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Four-goal Faris dreams of AFC Cup final


South Africa out after Uruguay stalemate


Derby of Italy rolls back the years

Viewers tuned in on Sky Italia on Sunday might have been forgiven for thinking they'd pushed the wrong button and had ended up on ESPN Classic by mistake.

Juventus were taking on Inter in the so-called 'derby of Italy' and you could see fans in the stands in the background. Real, breathing (fire, in some cases), actual fans.

Just as those one can see in those classic matches from the Nineties which appeared anything but at the time but can extract a teardrop from anybody who now watches them: although the choice of programming obviously favours top of the table clashes from that decade, you could see grounds at near capacity everywhere, sometimes even in notorious Turin's Stadio delle Alpi, an atmosphere killer if there was one.

Last Wednesday, attendance at some of the midweek Serie A matches was so low all you could see from television highlights were empty sections. Only 670 fans bothered to buy a ticket for Siena's home match v Catania, which made for a cringeworthy 8,000 crowd once you add in season ticket holders in the small, town-centre ground, while Reggina-Livorno did not sound exotic enough to lure more than 857 souls away from their dinner tables.

Juventus-Inter, though, was not one of those reruns, but it quickly gained the status of classic, as one of the best matches, if not the best match, of the season so far. The media anticipation had been so massive for a while that you had the feeling that the round of midweek matches was almost seen as a nuisance because it would obviously require newspapers and TV shows to momentarily focus on them instead of carrying on with the hype.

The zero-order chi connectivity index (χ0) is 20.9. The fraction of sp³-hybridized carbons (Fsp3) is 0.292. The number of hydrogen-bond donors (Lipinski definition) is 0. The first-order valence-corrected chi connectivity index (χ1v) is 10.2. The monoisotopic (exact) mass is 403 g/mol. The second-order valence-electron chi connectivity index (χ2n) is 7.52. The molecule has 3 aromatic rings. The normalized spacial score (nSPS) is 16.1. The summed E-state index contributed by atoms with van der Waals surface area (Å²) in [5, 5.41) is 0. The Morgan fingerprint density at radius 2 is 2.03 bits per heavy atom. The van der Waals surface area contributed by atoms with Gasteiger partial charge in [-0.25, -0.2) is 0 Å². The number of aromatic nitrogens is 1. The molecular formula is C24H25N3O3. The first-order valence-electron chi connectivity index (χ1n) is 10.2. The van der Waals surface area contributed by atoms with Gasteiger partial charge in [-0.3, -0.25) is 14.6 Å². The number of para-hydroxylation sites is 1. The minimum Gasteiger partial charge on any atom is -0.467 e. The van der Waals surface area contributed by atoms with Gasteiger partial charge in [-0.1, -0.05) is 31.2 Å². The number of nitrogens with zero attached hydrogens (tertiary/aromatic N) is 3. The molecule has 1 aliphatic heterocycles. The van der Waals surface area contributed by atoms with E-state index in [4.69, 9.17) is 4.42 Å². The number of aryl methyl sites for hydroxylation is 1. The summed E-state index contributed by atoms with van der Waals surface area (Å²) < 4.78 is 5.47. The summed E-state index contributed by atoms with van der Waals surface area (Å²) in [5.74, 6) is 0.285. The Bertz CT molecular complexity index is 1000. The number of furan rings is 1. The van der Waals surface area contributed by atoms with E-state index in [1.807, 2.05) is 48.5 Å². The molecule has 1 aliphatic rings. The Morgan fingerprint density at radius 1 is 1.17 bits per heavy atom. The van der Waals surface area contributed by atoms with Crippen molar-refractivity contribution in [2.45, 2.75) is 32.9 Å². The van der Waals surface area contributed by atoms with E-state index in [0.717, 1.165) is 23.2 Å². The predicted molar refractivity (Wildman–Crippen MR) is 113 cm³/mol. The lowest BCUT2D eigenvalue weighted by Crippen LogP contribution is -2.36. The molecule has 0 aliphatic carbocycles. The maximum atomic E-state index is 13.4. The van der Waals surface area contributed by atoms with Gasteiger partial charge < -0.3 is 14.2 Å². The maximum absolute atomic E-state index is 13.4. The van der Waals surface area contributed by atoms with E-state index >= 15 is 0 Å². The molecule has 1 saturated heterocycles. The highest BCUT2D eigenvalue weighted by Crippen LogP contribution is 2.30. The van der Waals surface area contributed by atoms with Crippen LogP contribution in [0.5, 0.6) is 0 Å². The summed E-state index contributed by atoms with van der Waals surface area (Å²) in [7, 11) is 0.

It was, after all, a clash of cultures. It had always been so, hence the moniker as 'the derby of Italy' because Juventus and Inter have historically been the best-supported sides in the country, but events in the last couple of years had heightened the rivalry to unprecedented, and arguably dangerous, limits.

One of the effects of the 2006 Calciopoli scandal had, of course, been the removal of a couple of Italian titles from Juventus, one of which was awarded to Inter. Rubbing it in, the Milan club signed Patrick Vieira and Zlatan Ibrahimovic in the summer of the same year, once it became clear Juve would be sent down to Serie B for their directors' overwhelming part in the scandal.

Ironically for a club that had always been suspected - and found guilty in this particular instance - of conspiring to gain an illegal advantage, the conspiracy theorists among Juve fans went to work, with an endless production of reasons why Inter should never have been awarded that 2006 scudetto and should never, ever, do the 'holier than thou' routine they appeared to be rehearsing week in week out.

First and foremost, in the conspiracy theories, was that Guido Rossi, a lawyer and the acting commissioner of the Italian Football Federation (FIGC) under whom the sentences were meted out, had been an Inter board member.

Even more suspiciously, it took all of four months - and a World Cup win in the meantime, a personal victory as he'd successfully refused to sack Marcello Lippi for his marginal presence in the scandal - for him to leave the FIGC, complaining that 'the conditions for carrying on reforms are not there', and accept the chairmanship of Telecom, Italy's biggest telecommunications company, which was the involved in that time-honoured Italian tradition - a scandal, of course.